And by year-end, we hope to have some pretty good strategic ideas of how we can do that to further tap into the significant opportunity in liquid biopsy, as well as we're calling it, liquid MRI, but the ability to see brain health in blood long before disease could be a game-changing disruption to the way neurologists practice. This next slide just shows the execution on the left in the market side. You can see that that market is more like $1 billion to $4 billion. And today, we play primarily in the neuro market, where we have almost 10% penetration of that $350 million market.

But we're now moving in with the newer product SP-X, where we have less than 1% penetration into onco, which is the $750 million market. And you can see some of the players there mainly Luminex and MSD. But on the right-hand side, you can see that our first volley of excitement is in this neuro-disruptive diagnostics, which we estimate could be as large as $5 billion, and we think our HD-X and SR-X are being built for clinical opportunities as we evolve over this year into a strategic articulation of our pathways into diagnostics. The next slide, Slide 14, just summarizes that we sell instruments.

We sell assay kits, which are consumables, and then we have this accelerator lab on the right. And we launched that HD-X, which is our largest franchise, the HD franchise, all the way on the left, early last year. We were able to actually install 56 HD-Xs by year-end, which is a very fast surge. Half of those were trade-ins where we are incenting the customer to trade in their HD-1s, which hurts short-term margins, but actually, it's going to help long-term margins because the HD-Xs pull-through more higher-margin consumables and they eliminate a lot of the field service investments that we need in place with the HD-1s.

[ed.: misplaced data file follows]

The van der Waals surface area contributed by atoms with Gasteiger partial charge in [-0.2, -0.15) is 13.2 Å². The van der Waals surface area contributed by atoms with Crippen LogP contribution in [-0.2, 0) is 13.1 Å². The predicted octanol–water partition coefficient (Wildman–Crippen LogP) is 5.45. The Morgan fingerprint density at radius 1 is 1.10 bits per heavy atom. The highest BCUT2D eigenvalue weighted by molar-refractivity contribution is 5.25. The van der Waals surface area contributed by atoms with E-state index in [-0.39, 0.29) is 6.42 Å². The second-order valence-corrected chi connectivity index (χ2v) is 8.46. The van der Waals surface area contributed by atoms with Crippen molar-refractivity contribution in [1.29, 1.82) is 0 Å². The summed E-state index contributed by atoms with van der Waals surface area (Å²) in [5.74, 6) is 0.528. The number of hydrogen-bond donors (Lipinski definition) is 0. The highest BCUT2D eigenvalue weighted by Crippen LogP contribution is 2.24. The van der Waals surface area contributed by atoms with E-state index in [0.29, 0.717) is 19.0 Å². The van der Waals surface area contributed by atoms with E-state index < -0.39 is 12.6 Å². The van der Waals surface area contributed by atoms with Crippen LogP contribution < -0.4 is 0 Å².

We actually estimate that by year-end 2020, half of our HD install base, which will be nearly 300, will be HD-Xs. And again, we think that 50-50 of that will be trade-ins versus new sales at the $200,000 price point. This technology also gives greater potential for even enhanced sensitivity and better consumable economics, and you can see the SR-X and the SP-X. SP-X was launched in the cancer this past year.